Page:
No?

OK, I’ll tell you.

It’s a sense of irony. In other words, a deep love of sarcasm. A shit-talking streak that will make you feel like a total moron while at the same time letting you know that, even though you probably are a moron, your climbing buddies love you anyway. Having lived in Ohio, New York, Colorado, and now Utah, I’ve gotten a good sense of this difference. Often, when talking to a climber from the Western states, I’ll make a snarky East Coast comment, like shouting “Dab!” as a climber enters the crux of a climb. Or suggesting we go climb choss at Little Cottonwood Canyon. “What? I didn’t dab!” They’ll say, totally missing the point. Or, “LCC isn’t chossy! It’s, like, bullet granite, dude!” C’mon, son!

I don’t know what it is about New York, New Jersey, Connecticut, Pennsylvania, and the rest of those frozen, Blair Witch-looking little states packed together in the Northeastern corner of the country, but the people out there just have an edgy, self-deprecating sense of humor that the people in the West tend to lack. Maybe it’s because the population density in the East is so much higher, or the weather is so much more hateful. Or maybe the vast, open spaces of the West just make the human brain go slack.

And maybe it’s related, but Western climbers also tend to take their exploits on the rocks more seriously. In the East, you can’t even start to spray about your accomplishments without getting smacked down by your “friends”. It’s like the scene in Hitchiker’s Guide to the Galaxy where big paddles shoot up out of the earth and whack the protagonists in the face every time they have an idea. In the East, you’ll just have to learn how to turn off your ego and have fun. In the West, when some dude throws a wobbler because he fell of his project again, his girlfriend and two other dudes will run over and start rubbing his back and telling him how strong he looked. Jet fuel for the narcissistic ego fire.

B4YFers climbing rad boulders

B4YFers climbing rad East Coast boulders

Now before you go getting your sarcasmically challenged panties in a bunch, Westerners, I know this doesn’t apply to all of you. And I know there are plenty of insufferable tool bags on the East Coast, too. But it’s something I’ve noticed and I just felt the need to finally get it out.

Ahhh… much better.

Back on track: If you’d like a taste of the New York climbing vibe, raw and uncut, I recommend checking out bassforyourface.com. In the “About” section of their site you’ll find this little tiddlybit of language: “Not satisfied with Louder Than Eleven (inches)? Bass For Your Face will make you cry for FIFTEEN.” This gives a pretty good sense of the kind of content contained therein. B4YF is run by a hyper-ironic band of rowdy hipster rock climbers constantly working to put up (or just repeat, as the case may be) new boulder problems in the Gunks. In a climbing area widely regarded to be picked cleaner than a turkey carcass at Joey Chestnut’s Thanksgiving dinner, the B4YF crew, along with Ivan Greene and some other enterprising bloc-jockeys, have been adding instant classics left and right. For example check out all the V4+ goodness in this professionally shot and edited YouTube masterwork:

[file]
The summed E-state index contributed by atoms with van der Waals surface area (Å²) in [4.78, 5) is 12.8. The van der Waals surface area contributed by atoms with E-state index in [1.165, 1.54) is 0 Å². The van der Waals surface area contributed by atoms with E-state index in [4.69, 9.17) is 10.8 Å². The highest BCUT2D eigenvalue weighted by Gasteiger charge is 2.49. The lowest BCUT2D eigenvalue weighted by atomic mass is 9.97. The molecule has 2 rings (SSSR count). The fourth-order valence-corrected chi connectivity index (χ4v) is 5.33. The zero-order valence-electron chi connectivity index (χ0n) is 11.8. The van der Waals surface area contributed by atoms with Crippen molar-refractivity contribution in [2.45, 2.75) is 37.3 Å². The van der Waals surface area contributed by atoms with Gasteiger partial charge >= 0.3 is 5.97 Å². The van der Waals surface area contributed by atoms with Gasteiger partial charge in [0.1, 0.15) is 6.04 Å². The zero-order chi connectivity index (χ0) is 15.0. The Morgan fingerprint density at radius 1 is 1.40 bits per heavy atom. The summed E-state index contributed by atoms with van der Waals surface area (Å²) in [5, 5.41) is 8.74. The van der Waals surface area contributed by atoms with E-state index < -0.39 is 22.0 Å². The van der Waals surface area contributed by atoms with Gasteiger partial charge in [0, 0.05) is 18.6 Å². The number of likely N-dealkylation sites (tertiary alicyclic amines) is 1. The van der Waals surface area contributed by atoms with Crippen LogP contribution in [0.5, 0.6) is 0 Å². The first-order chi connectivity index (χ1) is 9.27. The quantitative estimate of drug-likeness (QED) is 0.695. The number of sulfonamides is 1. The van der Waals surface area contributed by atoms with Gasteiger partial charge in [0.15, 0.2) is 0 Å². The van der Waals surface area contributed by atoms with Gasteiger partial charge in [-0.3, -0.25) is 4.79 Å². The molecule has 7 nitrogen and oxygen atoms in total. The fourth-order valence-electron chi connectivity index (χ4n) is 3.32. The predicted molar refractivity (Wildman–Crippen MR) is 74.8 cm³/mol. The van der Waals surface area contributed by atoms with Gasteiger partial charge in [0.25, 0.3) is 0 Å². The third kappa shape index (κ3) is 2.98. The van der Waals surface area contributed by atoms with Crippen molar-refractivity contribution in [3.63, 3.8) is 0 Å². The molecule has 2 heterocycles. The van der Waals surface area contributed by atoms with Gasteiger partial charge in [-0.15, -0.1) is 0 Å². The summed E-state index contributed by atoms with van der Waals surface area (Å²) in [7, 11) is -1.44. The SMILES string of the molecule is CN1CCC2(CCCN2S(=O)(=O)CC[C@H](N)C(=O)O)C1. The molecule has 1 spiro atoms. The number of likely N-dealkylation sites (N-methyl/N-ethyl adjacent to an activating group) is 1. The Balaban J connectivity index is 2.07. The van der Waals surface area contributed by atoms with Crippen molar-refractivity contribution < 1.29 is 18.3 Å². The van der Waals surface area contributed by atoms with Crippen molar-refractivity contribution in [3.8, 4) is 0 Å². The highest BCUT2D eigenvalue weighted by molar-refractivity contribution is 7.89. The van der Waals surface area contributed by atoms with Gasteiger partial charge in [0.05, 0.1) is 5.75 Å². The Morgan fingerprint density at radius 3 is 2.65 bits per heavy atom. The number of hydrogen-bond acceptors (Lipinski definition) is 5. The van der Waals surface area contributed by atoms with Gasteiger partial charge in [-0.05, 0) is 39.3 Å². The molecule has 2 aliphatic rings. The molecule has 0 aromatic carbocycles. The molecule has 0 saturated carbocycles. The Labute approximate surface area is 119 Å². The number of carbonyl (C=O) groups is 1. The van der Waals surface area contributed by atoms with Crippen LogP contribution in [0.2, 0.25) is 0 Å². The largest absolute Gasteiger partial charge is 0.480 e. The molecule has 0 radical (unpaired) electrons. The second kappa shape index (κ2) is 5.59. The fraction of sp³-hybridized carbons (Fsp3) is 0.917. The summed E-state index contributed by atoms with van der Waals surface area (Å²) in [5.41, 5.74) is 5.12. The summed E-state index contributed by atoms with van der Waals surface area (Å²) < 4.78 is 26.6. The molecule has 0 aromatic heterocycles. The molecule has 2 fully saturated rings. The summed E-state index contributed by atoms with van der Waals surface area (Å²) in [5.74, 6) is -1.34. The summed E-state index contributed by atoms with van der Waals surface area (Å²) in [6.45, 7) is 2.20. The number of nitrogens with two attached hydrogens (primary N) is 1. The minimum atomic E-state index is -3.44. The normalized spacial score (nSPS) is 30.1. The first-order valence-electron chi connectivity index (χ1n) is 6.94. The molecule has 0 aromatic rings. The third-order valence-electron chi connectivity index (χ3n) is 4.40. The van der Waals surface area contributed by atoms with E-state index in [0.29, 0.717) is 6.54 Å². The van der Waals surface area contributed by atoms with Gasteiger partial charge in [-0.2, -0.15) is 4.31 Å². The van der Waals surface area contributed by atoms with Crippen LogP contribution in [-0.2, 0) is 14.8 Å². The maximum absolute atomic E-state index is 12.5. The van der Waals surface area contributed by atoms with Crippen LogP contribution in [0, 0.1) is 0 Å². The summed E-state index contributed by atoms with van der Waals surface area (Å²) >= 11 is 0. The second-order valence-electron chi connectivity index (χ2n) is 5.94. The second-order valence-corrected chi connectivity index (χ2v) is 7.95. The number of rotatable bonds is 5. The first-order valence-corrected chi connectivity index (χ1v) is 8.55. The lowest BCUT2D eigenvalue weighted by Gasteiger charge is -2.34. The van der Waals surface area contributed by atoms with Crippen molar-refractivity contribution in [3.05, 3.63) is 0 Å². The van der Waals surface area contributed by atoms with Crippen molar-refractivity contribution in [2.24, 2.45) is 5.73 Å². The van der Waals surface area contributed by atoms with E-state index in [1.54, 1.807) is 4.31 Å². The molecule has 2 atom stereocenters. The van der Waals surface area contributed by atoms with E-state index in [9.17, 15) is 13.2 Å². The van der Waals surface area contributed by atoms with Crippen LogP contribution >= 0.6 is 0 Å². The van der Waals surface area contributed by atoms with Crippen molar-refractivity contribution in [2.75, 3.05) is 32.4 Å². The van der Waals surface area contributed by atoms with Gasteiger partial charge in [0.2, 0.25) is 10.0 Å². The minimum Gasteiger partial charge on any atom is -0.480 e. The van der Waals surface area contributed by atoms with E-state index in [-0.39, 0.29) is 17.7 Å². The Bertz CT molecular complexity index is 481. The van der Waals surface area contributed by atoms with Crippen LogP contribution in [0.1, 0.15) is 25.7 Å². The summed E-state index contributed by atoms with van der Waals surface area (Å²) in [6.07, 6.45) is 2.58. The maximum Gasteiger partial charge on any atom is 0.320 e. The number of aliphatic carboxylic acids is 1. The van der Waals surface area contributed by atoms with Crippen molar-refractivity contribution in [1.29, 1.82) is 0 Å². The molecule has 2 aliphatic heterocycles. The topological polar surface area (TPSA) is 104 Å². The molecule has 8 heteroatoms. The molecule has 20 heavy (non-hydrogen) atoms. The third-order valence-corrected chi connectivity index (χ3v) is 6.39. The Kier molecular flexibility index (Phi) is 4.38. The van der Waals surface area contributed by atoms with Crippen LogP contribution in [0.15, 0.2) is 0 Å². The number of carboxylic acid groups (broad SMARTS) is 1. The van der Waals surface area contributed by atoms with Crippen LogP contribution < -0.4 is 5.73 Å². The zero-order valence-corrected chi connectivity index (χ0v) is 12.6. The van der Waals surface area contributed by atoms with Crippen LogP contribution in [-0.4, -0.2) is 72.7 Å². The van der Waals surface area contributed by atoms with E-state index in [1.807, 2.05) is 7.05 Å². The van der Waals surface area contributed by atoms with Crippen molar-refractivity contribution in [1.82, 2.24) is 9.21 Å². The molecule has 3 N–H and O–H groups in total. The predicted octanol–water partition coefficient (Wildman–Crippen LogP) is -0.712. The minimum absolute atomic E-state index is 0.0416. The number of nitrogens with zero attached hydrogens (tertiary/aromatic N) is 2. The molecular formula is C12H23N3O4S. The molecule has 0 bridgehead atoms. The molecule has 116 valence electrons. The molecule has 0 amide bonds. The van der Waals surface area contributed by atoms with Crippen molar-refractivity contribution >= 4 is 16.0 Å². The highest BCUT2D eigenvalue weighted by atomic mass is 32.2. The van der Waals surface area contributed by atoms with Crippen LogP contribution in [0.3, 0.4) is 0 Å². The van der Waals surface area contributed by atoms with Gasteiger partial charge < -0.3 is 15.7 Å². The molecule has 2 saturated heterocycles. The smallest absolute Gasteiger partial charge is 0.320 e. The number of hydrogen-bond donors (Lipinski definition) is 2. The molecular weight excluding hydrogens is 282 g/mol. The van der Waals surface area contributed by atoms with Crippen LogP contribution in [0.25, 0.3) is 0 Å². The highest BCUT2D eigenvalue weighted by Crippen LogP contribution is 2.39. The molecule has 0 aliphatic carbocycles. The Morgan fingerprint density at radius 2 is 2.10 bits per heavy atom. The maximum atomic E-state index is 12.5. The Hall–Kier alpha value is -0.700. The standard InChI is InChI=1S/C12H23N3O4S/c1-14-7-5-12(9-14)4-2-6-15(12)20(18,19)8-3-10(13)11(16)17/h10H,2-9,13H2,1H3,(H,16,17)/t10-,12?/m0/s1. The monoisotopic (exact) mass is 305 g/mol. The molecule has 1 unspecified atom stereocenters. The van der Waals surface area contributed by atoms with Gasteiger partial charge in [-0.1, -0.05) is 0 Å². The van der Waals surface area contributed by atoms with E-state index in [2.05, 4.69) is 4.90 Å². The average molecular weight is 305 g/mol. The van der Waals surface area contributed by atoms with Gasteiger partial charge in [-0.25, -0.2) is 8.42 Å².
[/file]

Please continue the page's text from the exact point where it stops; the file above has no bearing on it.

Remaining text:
Finally, if you want to see an East Coast, off-topic snarkfest to end all snarkfests, don’t miss out on boldering.com, a message board centered on the depraved lives of Internet nerds who climb up little rocks for fun. This board was starting by at least one East Coaster so intensely sarcastic he’s almost impossible to talk to. You keep asking yourself, “Is he being serious, or is he making fun of me?” (Or at least, I do.)

On this post, as will all my posts, if you don’t like what I write, you can tell me to STFU in the comments.

Today Is Not President’s Day

George Washington Portrait

George "G-UNIT" Washington

Just in case you were wondering, today is the celebration of George Washington’s birthday, not a celebration of all America’s illustrious presidents. At least on a Federal level. Oh, and Washington wasn’t born on the twentieth but the twenty-second of February.

This lengthy and somewhat confusing snopes.com article lays out the particulars of the designation of the third Monday in February as a Federal holiday referred to as Washington’s Birthday. Technically, Federal holidays apply only to Federal employees, but most states and private businesses follow the Federal government’s example.

Here at my office, we’re working today. But I think the day off got scooted down to December, so people could take longer trips. Something like that.

In closing, I leave you with a fun fact about George Washington, since it’s his birthday on Wednesday. According to this site, which may or may not contain facts, “At his inauguration, Washington had only one tooth. At various times he wore dentures made of human teeth, animal teeth, ivory or even lead.”

WTF: Fitness Equipment and Hostess Sale

At the friendly neighborhood Target

What is America’s Problem? Oh, it’s a Loaded Question, I know. To admit that we have a Problem, well, that’s tantamount to admitting you’re a communist. Of course, to deny we have a Problem is about like admitting you’ve had a prefrontal lobotomy. So let’s just say obesity isn’t a Problem but a God-given right that we Americans exercise whenever we feel like it. And all these wonderful businesses out there, like Target, as the case may be, are doing their darndest to help us exercise our bodies (who doesn’t want a six pack…of abs?!) and also our rights when it comes to buying high-calorie, low-nutritional value, chemically preserved food-like objects at bargain-basement prices. You know, they’re just helping grease the wheels of Freedom (and our gastrointestinal tracts) with all that transfat. Well, God bless ‘em, we sure do appreciate it. Until next time…